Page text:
The role of action prediction and control in young children’s joint action coordination

Abstract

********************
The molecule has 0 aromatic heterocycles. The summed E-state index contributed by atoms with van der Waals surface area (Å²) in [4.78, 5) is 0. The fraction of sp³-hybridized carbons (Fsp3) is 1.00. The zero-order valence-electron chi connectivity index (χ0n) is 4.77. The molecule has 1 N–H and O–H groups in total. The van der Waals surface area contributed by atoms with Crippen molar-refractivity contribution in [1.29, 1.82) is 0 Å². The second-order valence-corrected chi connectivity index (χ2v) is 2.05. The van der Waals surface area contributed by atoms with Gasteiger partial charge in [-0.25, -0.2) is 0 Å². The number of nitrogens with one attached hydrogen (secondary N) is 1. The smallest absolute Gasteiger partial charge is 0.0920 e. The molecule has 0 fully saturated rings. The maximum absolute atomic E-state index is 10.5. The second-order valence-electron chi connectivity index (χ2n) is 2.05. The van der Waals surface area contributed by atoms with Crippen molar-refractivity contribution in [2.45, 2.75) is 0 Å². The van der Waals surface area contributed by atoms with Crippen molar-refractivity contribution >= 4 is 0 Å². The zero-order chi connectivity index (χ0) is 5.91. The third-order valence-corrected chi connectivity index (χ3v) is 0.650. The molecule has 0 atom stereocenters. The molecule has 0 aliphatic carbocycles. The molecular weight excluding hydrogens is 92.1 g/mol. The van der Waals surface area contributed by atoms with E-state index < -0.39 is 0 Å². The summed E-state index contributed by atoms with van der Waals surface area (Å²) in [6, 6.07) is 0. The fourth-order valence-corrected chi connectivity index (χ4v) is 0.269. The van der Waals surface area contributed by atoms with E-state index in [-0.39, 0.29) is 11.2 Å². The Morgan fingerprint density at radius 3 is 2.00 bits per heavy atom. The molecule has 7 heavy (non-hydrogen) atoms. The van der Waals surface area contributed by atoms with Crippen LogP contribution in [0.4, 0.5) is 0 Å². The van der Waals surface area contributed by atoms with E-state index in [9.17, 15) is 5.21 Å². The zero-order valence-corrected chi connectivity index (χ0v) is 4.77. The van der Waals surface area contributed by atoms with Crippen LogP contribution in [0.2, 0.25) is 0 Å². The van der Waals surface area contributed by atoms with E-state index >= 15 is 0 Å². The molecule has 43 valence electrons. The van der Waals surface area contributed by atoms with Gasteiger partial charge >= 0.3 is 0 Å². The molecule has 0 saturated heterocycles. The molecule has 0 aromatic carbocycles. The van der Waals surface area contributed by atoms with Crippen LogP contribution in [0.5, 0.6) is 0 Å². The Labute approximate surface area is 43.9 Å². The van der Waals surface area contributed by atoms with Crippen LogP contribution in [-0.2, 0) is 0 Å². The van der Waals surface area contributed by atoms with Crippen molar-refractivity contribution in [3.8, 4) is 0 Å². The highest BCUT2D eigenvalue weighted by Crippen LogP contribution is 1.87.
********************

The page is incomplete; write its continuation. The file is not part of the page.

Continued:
Coordinating actions with another person can be a challenging endeavor for young children. For smooth coordination of actions with another person two skills are hypothesized to be crucial: action prediction and inhibitory control. In this study, we investigated how developing abilities of action prediction and inhibitory control are related to young children’s joint action coordination. Using a simple turn-taking game, 2½-year-olds’ joint action coordination performance (timing variability and accuracy) was assessed. Additionally, children’s action prediction skills were measured by anticipatory looks using eye-tracking. Inhibitory control was tested in an age-appropriate gift delay task. Results show that timing stability during the joint coordination was positively correlated to measures of action prediction. In turn, accuracy in the joint coordination was positively correlated with measures of inhibitory control. These findings indicate a distinctive role of action prediction and inhibitory action control for different coordination qualities (timing variability and accuracy) in young children.


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